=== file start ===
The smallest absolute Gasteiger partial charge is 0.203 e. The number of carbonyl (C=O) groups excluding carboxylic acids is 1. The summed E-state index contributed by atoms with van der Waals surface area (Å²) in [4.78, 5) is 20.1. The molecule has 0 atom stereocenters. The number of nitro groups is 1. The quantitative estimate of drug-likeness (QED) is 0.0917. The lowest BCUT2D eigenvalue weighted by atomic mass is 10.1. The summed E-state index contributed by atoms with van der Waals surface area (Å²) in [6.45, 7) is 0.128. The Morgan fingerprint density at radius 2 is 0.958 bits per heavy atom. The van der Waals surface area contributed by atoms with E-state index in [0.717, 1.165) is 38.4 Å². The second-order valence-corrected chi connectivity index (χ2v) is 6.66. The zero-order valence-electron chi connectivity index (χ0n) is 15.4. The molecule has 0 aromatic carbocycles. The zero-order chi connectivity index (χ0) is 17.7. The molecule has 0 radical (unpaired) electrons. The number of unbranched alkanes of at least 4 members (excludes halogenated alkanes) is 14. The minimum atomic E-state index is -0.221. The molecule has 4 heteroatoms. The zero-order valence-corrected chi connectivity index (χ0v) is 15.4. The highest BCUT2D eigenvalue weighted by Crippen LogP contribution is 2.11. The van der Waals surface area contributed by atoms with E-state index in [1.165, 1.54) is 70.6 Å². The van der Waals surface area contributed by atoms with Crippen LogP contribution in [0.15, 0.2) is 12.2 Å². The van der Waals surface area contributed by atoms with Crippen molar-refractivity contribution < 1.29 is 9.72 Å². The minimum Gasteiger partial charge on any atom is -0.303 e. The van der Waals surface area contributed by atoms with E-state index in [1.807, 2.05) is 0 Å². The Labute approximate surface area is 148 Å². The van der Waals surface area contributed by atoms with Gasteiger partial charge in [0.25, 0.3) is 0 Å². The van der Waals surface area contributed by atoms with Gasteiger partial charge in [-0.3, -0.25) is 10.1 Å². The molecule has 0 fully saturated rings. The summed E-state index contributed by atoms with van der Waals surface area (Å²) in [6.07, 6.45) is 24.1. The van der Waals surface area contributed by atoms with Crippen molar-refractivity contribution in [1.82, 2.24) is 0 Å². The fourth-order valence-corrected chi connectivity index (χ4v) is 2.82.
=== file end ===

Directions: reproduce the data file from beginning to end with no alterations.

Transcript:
The smallest absolute Gasteiger partial charge is 0.203 e. The number of carbonyl (C=O) groups excluding carboxylic acids is 1. The summed E-state index contributed by atoms with van der Waals surface area (Å²) in [4.78, 5) is 20.1. The molecule has 0 atom stereocenters. The number of nitro groups is 1. The quantitative estimate of drug-likeness (QED) is 0.0917. The lowest BCUT2D eigenvalue weighted by atomic mass is 10.1. The summed E-state index contributed by atoms with van der Waals surface area (Å²) in [6.45, 7) is 0.128. The Morgan fingerprint density at radius 2 is 0.958 bits per heavy atom. The van der Waals surface area contributed by atoms with E-state index in [0.717, 1.165) is 38.4 Å². The second-order valence-corrected chi connectivity index (χ2v) is 6.66. The zero-order valence-electron chi connectivity index (χ0n) is 15.4. The molecule has 0 aromatic carbocycles. The zero-order chi connectivity index (χ0) is 17.7. The molecule has 0 radical (unpaired) electrons. The number of unbranched alkanes of at least 4 members (excludes halogenated alkanes) is 14. The minimum atomic E-state index is -0.221. The molecule has 4 heteroatoms. The zero-order valence-corrected chi connectivity index (χ0v) is 15.4. The highest BCUT2D eigenvalue weighted by Crippen LogP contribution is 2.11. The van der Waals surface area contributed by atoms with E-state index in [1.165, 1.54) is 70.6 Å². The van der Waals surface area contributed by atoms with Crippen LogP contribution in [0.15, 0.2) is 12.2 Å². The van der Waals surface area contributed by atoms with Crippen molar-refractivity contribution < 1.29 is 9.72 Å². The minimum Gasteiger partial charge on any atom is -0.303 e. The van der Waals surface area contributed by atoms with E-state index in [1.807, 2.05) is 0 Å². The Labute approximate surface area is 148 Å². The van der Waals surface area contributed by atoms with Gasteiger partial charge in [0.25, 0.3) is 0 Å². The van der Waals surface area contributed by atoms with Gasteiger partial charge in [-0.3, -0.25) is 10.1 Å². The molecule has 0 fully saturated rings. The summed E-state index contributed by atoms with van der Waals surface area (Å²) in [6.07, 6.45) is 24.1. The van der Waals surface area contributed by atoms with Crippen molar-refractivity contribution in [1.82, 2.24) is 0 Å². The fourth-order valence-corrected chi connectivity index (χ4v) is 2.82.